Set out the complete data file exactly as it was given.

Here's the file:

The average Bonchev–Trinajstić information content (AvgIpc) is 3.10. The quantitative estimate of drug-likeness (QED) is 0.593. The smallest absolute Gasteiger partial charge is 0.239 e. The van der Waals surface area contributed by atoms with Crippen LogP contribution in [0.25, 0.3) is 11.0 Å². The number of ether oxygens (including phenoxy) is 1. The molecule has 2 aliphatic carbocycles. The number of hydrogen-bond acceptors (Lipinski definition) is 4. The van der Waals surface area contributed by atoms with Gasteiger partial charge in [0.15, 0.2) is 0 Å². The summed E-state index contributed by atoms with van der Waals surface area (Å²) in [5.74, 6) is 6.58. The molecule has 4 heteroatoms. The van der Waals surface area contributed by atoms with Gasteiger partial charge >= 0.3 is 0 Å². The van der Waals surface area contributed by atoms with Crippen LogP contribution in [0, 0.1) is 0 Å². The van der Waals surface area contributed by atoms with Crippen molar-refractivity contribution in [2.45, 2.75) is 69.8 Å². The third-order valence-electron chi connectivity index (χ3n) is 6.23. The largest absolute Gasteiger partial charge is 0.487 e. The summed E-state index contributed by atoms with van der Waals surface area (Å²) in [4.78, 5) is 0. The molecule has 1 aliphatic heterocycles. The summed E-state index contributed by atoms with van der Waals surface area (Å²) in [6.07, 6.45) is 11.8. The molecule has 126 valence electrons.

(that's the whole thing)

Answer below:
The average Bonchev–Trinajstić information content (AvgIpc) is 3.10. The quantitative estimate of drug-likeness (QED) is 0.593. The smallest absolute Gasteiger partial charge is 0.239 e. The van der Waals surface area contributed by atoms with Crippen LogP contribution in [0.25, 0.3) is 11.0 Å². The number of ether oxygens (including phenoxy) is 1. The molecule has 2 aliphatic carbocycles. The number of hydrogen-bond acceptors (Lipinski definition) is 4. The van der Waals surface area contributed by atoms with Gasteiger partial charge in [0.15, 0.2) is 0 Å². The summed E-state index contributed by atoms with van der Waals surface area (Å²) in [5.74, 6) is 6.58. The molecule has 4 heteroatoms. The van der Waals surface area contributed by atoms with Gasteiger partial charge >= 0.3 is 0 Å². The van der Waals surface area contributed by atoms with Crippen LogP contribution in [0, 0.1) is 0 Å². The van der Waals surface area contributed by atoms with Crippen molar-refractivity contribution in [2.45, 2.75) is 69.8 Å². The third-order valence-electron chi connectivity index (χ3n) is 6.23. The largest absolute Gasteiger partial charge is 0.487 e. The summed E-state index contributed by atoms with van der Waals surface area (Å²) in [4.78, 5) is 0. The molecule has 1 aliphatic heterocycles. The summed E-state index contributed by atoms with van der Waals surface area (Å²) in [6.07, 6.45) is 11.8. The molecule has 126 valence electrons.